Magnet Bonding in Electric Motors
Electric motors play a key role in our daily life, finding use in electric vehicles (e.g., automobiles, buses, trains, watercrafts, aircrafts, and subway systems), dishwashers, electric toothbrushes, computer printers, vacuum cleaners, and more. Due to the strong trend toward electric vehicles in the transportation industry, most of the modern discussion in that sector involves the concept of replacing the main gas-powered engine with an electric version.
Even in vehicles with combustion engines, dozens of electric motors are at work, enabling everything from windshield wipers to electric locks and heater fans. Adhesives and sealants find many uses throughout electric motors in these components, primarily in magnet bonding, retaining bearings, creating gaskets, and threadlocking engine mounting bolts.
Magnets are bonded in place with adhesives for several reasons. First, the structure of a magnet is brittle and subject to cracking under pressure. Using clips or metal fasteners is discouraged because these methods focus stress into points on the magnet. In contrast, adhesives disperse bonding stresses much more evenly across the surface of a bond. Second, any space between metal fasteners and the magnet allows for vibration, resulting in increased noise and wear on parts. Adhesives are therefore preferred to minimize noise.
Potting and Encapsulation
Potting is the process of filling an electronic component with a liquid resin such as epoxy, silicone, or polyurethane. This process protects sensitive electronic devices like printed sensors, power supplies, connectors, switches, circuit boards, junction boxes, and power electronics against potential environmental threats, including: chemical attacks; pressure differentials that may occur in spacecraft or aircraft; thermal and physical shocks; or conditions like vibration, moisture, and humidity. These threats can all severely damage and destroy these types of sensitive electronics.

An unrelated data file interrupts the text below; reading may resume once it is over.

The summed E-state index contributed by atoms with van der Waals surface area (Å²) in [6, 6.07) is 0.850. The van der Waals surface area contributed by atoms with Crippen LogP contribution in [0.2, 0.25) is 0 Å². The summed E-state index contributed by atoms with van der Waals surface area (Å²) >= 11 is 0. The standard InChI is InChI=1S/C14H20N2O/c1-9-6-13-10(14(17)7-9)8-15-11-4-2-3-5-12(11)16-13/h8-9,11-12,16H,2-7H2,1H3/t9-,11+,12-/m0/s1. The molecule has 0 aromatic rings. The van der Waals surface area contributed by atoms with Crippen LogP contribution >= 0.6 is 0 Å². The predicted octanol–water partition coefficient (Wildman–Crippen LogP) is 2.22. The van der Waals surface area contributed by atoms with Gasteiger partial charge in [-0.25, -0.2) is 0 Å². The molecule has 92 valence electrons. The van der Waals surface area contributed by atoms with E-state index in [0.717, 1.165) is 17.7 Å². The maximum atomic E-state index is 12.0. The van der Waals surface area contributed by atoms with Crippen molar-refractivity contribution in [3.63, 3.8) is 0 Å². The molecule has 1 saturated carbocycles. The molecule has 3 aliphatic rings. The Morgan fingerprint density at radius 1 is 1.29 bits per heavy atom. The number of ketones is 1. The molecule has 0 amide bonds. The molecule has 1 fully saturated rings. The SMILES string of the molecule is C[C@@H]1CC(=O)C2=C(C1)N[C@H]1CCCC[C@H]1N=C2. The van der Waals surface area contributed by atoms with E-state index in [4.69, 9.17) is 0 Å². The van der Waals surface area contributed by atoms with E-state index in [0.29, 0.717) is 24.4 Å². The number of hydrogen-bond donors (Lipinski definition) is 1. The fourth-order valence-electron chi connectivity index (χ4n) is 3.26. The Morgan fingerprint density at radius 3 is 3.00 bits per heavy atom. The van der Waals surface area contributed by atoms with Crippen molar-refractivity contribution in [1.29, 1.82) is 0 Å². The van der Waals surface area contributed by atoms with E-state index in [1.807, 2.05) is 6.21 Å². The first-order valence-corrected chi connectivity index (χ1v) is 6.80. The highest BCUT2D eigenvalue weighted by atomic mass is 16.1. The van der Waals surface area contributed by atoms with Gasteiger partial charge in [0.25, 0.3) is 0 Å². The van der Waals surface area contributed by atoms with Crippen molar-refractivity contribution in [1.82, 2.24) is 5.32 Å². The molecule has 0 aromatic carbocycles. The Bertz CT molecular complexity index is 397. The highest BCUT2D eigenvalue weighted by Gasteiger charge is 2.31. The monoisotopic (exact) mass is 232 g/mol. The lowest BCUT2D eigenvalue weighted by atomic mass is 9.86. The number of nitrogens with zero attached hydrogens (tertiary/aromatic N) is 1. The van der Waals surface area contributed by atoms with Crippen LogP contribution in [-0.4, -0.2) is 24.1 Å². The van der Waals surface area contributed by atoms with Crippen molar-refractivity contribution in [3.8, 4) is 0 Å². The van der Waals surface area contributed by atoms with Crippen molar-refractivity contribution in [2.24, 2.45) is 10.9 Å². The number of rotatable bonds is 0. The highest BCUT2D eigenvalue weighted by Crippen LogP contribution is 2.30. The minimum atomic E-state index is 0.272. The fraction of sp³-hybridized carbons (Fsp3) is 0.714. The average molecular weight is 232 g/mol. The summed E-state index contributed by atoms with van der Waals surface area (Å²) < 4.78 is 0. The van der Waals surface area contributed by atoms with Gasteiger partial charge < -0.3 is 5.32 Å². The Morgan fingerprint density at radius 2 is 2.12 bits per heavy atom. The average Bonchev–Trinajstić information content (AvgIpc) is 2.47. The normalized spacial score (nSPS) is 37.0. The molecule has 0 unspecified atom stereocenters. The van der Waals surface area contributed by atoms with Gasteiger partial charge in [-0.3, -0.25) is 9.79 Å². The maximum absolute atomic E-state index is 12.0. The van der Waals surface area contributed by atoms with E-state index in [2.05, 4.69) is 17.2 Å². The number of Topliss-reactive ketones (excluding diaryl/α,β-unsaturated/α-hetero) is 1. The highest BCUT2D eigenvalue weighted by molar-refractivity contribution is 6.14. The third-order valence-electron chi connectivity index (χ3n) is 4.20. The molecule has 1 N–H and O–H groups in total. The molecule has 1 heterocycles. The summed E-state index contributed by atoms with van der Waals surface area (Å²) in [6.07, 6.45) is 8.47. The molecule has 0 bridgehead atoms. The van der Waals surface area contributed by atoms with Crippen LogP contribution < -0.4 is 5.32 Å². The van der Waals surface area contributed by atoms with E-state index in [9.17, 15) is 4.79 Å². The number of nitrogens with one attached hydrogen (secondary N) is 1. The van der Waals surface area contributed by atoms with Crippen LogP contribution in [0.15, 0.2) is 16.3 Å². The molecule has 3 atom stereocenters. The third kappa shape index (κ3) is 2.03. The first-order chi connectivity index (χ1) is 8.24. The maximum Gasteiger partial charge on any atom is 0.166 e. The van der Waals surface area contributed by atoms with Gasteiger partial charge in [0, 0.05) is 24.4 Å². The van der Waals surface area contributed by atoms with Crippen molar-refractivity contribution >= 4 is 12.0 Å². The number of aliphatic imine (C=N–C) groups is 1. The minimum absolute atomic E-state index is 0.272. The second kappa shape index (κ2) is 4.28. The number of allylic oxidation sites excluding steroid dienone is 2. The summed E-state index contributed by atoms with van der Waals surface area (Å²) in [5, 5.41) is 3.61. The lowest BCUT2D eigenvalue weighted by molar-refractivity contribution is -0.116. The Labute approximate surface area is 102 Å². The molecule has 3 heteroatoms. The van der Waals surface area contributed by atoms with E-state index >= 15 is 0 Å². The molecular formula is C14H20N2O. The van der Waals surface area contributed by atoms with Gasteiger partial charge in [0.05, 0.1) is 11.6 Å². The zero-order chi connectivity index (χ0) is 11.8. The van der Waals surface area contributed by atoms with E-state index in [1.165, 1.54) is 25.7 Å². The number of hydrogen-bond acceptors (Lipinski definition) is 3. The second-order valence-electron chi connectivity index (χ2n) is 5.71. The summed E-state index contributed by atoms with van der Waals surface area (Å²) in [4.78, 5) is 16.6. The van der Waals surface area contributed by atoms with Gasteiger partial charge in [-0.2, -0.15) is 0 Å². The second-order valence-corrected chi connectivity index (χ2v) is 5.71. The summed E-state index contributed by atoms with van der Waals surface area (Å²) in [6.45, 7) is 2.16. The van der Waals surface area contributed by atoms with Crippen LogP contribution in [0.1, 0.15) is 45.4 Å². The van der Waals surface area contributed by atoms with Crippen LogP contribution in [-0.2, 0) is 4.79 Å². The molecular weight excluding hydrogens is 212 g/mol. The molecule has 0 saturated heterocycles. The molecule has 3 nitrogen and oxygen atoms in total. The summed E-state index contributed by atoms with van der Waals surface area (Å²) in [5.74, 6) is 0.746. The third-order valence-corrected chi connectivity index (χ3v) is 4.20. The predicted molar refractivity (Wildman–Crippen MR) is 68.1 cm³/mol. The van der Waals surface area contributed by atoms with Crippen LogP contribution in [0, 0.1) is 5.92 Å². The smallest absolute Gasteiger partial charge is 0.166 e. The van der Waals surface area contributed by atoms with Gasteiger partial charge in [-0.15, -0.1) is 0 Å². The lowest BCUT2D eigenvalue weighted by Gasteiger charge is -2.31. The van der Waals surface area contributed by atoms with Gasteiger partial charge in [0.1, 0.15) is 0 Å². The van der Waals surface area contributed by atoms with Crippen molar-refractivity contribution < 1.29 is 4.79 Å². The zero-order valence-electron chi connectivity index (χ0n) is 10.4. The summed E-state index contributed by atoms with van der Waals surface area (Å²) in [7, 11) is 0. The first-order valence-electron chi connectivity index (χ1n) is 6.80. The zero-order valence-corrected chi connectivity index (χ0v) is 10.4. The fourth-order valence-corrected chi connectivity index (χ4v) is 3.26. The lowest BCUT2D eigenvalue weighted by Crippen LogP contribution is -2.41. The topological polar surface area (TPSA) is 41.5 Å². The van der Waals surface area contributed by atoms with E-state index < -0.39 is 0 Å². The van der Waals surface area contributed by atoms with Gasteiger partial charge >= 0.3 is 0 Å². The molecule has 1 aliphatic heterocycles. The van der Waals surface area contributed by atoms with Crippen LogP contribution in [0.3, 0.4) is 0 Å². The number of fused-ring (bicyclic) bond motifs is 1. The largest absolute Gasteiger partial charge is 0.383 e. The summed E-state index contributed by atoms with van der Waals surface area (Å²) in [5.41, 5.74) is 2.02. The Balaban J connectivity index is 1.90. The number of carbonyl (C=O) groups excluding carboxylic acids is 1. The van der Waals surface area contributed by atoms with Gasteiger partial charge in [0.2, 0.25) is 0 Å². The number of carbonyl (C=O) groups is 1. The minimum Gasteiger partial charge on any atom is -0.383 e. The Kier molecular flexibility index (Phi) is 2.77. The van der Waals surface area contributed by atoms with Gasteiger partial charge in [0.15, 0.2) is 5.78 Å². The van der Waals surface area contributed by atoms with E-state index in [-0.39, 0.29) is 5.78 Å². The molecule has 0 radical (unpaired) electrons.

Once the resin is applied, dried, and cured, the covered components are secured. However, if air gets trapped in the potting compound, it produces air bubbles that result in performance issues in the finished component.
In encapsulation, the component and hardened resin are removed from the pot and placed in an assembly. As electronic devices continue shrinking, encapsulation becomes more necessary to make the internal elements durable and hold them in position.
While deciding what potting compound is ideal for an application, as well as which elements must be protected, it also is important to consider the components’ operating temperatures, production conditions, cure times, property changes, and mechanical stresses. There are three major types of potting compounds: epoxies, urethanes, and silicones. Epoxies offer excellent strength and versatility with superb chemical and temperature resistance, while urethanes are more flexible than epoxies with less resistance to chemicals and high temperatures. Silicones also are resistant to many chemicals, and they offer good flexibility. The main drawback to silicone resins, however, is cost. They are the most expensive option.
Sealing electronic boards with potting adhesives.
Potting Fiber Optic Cable Connections
When bonding fiber optic cable connections, it is important to choose an adhesive that improves the assembly’s performance and stability while decreasing cost. Though traditional methods like welding and soldering lead to unwanted heat, adhesives perform much better by protecting the internal components from extreme heat, moisture, and chemicals.
Epoxy adhesives and UV-cure systems are used in potting fiber optic cable connections. These products offer superior bond strength, excellent optical clarity, and high resistance to corrosion and harsh environmental conditions. Common applications include sealing fibers into ferrules, bonding fiber optic bundles into ferrules or connectors, and potting fiber optic bundles.
Adhesives have found ever-expanding use in electronics assembly in recent years. The type of adhesive, the method of application, and the amount of the adhesive applied are the most important factors to achieving reliable performance in electronics components. While adhesives play a key role in joining electronic assemblies, there remains work to do since adhesives are expected in the near future to offer higher mechanical and thermal properties that will increasingly replace traditional soldering systems.
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Note: Photos courtesy of Hernon Manufacturing, Inc.